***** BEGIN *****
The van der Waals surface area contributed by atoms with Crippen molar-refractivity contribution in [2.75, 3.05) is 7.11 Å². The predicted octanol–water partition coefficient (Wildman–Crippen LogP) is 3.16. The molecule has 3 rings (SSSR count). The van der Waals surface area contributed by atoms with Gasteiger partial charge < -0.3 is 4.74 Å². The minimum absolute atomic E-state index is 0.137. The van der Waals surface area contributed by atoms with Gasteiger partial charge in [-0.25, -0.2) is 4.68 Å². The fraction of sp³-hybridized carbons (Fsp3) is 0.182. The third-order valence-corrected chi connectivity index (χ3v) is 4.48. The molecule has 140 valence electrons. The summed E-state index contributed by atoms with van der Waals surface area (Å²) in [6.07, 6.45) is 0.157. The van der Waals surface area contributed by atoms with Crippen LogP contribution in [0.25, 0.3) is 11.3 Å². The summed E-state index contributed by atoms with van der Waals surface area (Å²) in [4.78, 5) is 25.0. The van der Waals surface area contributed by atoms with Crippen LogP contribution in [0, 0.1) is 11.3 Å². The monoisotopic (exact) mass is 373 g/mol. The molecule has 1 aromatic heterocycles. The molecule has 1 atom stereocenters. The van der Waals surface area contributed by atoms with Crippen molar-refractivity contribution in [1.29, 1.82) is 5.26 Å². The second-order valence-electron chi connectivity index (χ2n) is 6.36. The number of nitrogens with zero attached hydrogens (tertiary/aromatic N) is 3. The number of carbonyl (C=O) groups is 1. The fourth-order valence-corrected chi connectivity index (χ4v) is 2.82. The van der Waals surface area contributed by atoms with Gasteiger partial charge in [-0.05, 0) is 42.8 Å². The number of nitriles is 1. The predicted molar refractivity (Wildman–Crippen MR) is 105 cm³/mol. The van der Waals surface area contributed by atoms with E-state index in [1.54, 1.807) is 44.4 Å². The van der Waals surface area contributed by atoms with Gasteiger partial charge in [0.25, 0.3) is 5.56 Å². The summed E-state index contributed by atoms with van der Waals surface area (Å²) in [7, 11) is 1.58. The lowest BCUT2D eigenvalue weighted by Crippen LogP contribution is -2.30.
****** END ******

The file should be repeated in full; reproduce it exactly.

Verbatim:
The van der Waals surface area contributed by atoms with Crippen molar-refractivity contribution in [2.75, 3.05) is 7.11 Å². The predicted octanol–water partition coefficient (Wildman–Crippen LogP) is 3.16. The molecule has 3 rings (SSSR count). The van der Waals surface area contributed by atoms with Gasteiger partial charge < -0.3 is 4.74 Å². The minimum absolute atomic E-state index is 0.137. The van der Waals surface area contributed by atoms with Gasteiger partial charge in [-0.25, -0.2) is 4.68 Å². The fraction of sp³-hybridized carbons (Fsp3) is 0.182. The third-order valence-corrected chi connectivity index (χ3v) is 4.48. The molecule has 140 valence electrons. The summed E-state index contributed by atoms with van der Waals surface area (Å²) in [6.07, 6.45) is 0.157. The van der Waals surface area contributed by atoms with Crippen LogP contribution in [0.25, 0.3) is 11.3 Å². The summed E-state index contributed by atoms with van der Waals surface area (Å²) in [4.78, 5) is 25.0. The van der Waals surface area contributed by atoms with Crippen LogP contribution in [0, 0.1) is 11.3 Å². The monoisotopic (exact) mass is 373 g/mol. The molecule has 1 aromatic heterocycles. The molecule has 1 atom stereocenters. The van der Waals surface area contributed by atoms with Crippen molar-refractivity contribution in [1.29, 1.82) is 5.26 Å². The second-order valence-electron chi connectivity index (χ2n) is 6.36. The number of nitrogens with zero attached hydrogens (tertiary/aromatic N) is 3. The number of carbonyl (C=O) groups is 1. The fourth-order valence-corrected chi connectivity index (χ4v) is 2.82. The van der Waals surface area contributed by atoms with Gasteiger partial charge in [-0.05, 0) is 42.8 Å². The number of nitriles is 1. The predicted molar refractivity (Wildman–Crippen MR) is 105 cm³/mol. The van der Waals surface area contributed by atoms with E-state index in [1.54, 1.807) is 44.4 Å². The van der Waals surface area contributed by atoms with Gasteiger partial charge in [0.25, 0.3) is 5.56 Å². The summed E-state index contributed by atoms with van der Waals surface area (Å²) in [7, 11) is 1.58. The lowest BCUT2D eigenvalue weighted by Crippen LogP contribution is -2.30.